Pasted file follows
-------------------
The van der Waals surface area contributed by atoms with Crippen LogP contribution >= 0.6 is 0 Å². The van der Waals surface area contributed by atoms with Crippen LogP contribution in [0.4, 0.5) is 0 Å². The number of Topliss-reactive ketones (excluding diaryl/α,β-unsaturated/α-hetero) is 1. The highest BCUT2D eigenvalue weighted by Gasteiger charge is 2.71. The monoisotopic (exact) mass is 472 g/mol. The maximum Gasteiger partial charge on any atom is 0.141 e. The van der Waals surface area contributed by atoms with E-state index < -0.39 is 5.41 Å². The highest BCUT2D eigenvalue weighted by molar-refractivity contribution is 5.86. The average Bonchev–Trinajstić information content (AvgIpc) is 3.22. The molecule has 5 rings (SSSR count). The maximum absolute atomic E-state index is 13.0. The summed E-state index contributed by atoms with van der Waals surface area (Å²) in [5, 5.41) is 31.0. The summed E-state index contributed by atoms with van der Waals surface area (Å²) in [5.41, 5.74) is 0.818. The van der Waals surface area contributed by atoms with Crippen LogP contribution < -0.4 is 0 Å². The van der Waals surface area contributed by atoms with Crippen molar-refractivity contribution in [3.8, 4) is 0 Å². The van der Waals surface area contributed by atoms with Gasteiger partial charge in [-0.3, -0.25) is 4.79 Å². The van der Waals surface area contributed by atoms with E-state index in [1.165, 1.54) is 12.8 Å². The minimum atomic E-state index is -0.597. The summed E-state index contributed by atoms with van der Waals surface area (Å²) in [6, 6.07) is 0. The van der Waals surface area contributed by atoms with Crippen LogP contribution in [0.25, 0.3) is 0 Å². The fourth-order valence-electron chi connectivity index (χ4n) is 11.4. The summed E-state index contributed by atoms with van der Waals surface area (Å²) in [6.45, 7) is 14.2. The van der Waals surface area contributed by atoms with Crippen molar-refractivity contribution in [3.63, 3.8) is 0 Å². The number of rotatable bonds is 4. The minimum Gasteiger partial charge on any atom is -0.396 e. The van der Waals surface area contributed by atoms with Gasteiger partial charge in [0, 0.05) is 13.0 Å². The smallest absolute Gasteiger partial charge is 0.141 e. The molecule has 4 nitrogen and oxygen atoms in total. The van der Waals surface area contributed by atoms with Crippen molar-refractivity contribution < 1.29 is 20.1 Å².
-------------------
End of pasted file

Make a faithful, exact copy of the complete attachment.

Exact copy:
The van der Waals surface area contributed by atoms with Crippen LogP contribution >= 0.6 is 0 Å². The van der Waals surface area contributed by atoms with Crippen LogP contribution in [0.4, 0.5) is 0 Å². The number of Topliss-reactive ketones (excluding diaryl/α,β-unsaturated/α-hetero) is 1. The highest BCUT2D eigenvalue weighted by Gasteiger charge is 2.71. The monoisotopic (exact) mass is 472 g/mol. The maximum Gasteiger partial charge on any atom is 0.141 e. The van der Waals surface area contributed by atoms with E-state index < -0.39 is 5.41 Å². The highest BCUT2D eigenvalue weighted by molar-refractivity contribution is 5.86. The average Bonchev–Trinajstić information content (AvgIpc) is 3.22. The molecule has 5 rings (SSSR count). The maximum absolute atomic E-state index is 13.0. The summed E-state index contributed by atoms with van der Waals surface area (Å²) in [5, 5.41) is 31.0. The summed E-state index contributed by atoms with van der Waals surface area (Å²) in [5.41, 5.74) is 0.818. The van der Waals surface area contributed by atoms with Crippen LogP contribution < -0.4 is 0 Å². The van der Waals surface area contributed by atoms with Crippen molar-refractivity contribution in [3.8, 4) is 0 Å². The van der Waals surface area contributed by atoms with Gasteiger partial charge in [-0.3, -0.25) is 4.79 Å². The van der Waals surface area contributed by atoms with E-state index in [1.165, 1.54) is 12.8 Å². The minimum atomic E-state index is -0.597. The summed E-state index contributed by atoms with van der Waals surface area (Å²) in [6, 6.07) is 0. The van der Waals surface area contributed by atoms with Crippen LogP contribution in [0.25, 0.3) is 0 Å². The fourth-order valence-electron chi connectivity index (χ4n) is 11.4. The summed E-state index contributed by atoms with van der Waals surface area (Å²) in [6.45, 7) is 14.2. The van der Waals surface area contributed by atoms with Crippen molar-refractivity contribution in [3.63, 3.8) is 0 Å². The number of rotatable bonds is 4. The minimum Gasteiger partial charge on any atom is -0.396 e. The van der Waals surface area contributed by atoms with Gasteiger partial charge in [0, 0.05) is 13.0 Å². The smallest absolute Gasteiger partial charge is 0.141 e. The molecule has 4 nitrogen and oxygen atoms in total. The van der Waals surface area contributed by atoms with Crippen molar-refractivity contribution < 1.29 is 20.1 Å².